The science of ecology has been the subject of considerable criticism recently, much of which centers on the gap between ecological theory and its practical application. A major difficulty with integrating current ecological thinking into adaptive management and sustainable policy of goods and services in SESs is a lack of solid scientific understanding, on one side, and knowledge transfer to managers and policymakers, on the other, in four areas within complex systems science: (1) the time- and context-dependent nature of problems; (2) types and role of interactions in systems theory and human system analysis (e.g., how feedbacks can determine system behavior); (3) types of mechanisms of transformation and adaptation in interrelated human and natural systems (e.g., how general is the adaptive cycle model); and (4) how to identify and address mismatches of scale between human actions and responsibility and natural interactions.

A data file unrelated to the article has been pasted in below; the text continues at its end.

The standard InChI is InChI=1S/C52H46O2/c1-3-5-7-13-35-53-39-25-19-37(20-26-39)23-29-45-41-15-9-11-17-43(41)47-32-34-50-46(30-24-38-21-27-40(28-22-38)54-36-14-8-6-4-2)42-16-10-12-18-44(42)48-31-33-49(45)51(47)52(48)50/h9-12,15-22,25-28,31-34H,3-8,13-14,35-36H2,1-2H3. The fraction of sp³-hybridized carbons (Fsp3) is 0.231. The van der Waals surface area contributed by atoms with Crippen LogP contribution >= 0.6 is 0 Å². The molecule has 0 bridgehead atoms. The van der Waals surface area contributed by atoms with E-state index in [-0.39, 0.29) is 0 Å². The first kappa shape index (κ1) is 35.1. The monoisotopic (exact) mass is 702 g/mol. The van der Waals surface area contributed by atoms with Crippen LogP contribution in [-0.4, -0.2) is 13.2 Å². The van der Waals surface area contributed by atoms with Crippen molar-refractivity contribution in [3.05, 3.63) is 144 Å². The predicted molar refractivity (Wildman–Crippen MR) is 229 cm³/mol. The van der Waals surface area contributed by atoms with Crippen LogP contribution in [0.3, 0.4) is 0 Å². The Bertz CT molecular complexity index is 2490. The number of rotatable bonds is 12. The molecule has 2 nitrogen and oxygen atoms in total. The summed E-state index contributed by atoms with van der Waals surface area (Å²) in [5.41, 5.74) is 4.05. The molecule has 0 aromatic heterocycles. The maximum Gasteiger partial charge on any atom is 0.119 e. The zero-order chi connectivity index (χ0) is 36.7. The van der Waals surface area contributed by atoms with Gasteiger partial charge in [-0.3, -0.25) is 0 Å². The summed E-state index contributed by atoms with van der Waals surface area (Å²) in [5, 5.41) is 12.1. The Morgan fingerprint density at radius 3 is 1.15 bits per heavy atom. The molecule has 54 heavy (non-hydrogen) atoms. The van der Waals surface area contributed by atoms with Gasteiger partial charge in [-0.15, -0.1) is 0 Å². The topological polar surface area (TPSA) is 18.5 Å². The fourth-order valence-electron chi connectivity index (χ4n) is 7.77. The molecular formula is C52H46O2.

One way of dealing with these problems is to look retrospectively at the experienced evolution of an SES and by observing trends of effects caused by past exposure to stressors, deriving information concerning systems' dynamics and responses. A retrospective approach can deal with both short-term processes due mainly to human activities or slow processes involving a long time span (decades to centuries), thus revealing fast and slow dynamics and shedding light on the role of feedback mechanisms in SESs. So far, there is little field experience with estimating system properties of SESs, and little understanding of their sensitivity to changes in both natural and social components. This shortage coupled with inherent difficulties of carrying out practical field experience are barriers to building understanding through empirical study of coupled human and natural systems. But providing long time series of observations and studying the history of a system we may be better able to deepen our understanding of scale-dependent regulatory mechanisms acting within a complex system and to broaden our scientific and institutional memory for understanding system change. This will increase our adaptive capacity by helping to take into account the anticipated changes of the driving forces at work and of their consequent disturbances, supporting modeling of the present situation and predictability of future scenarios.
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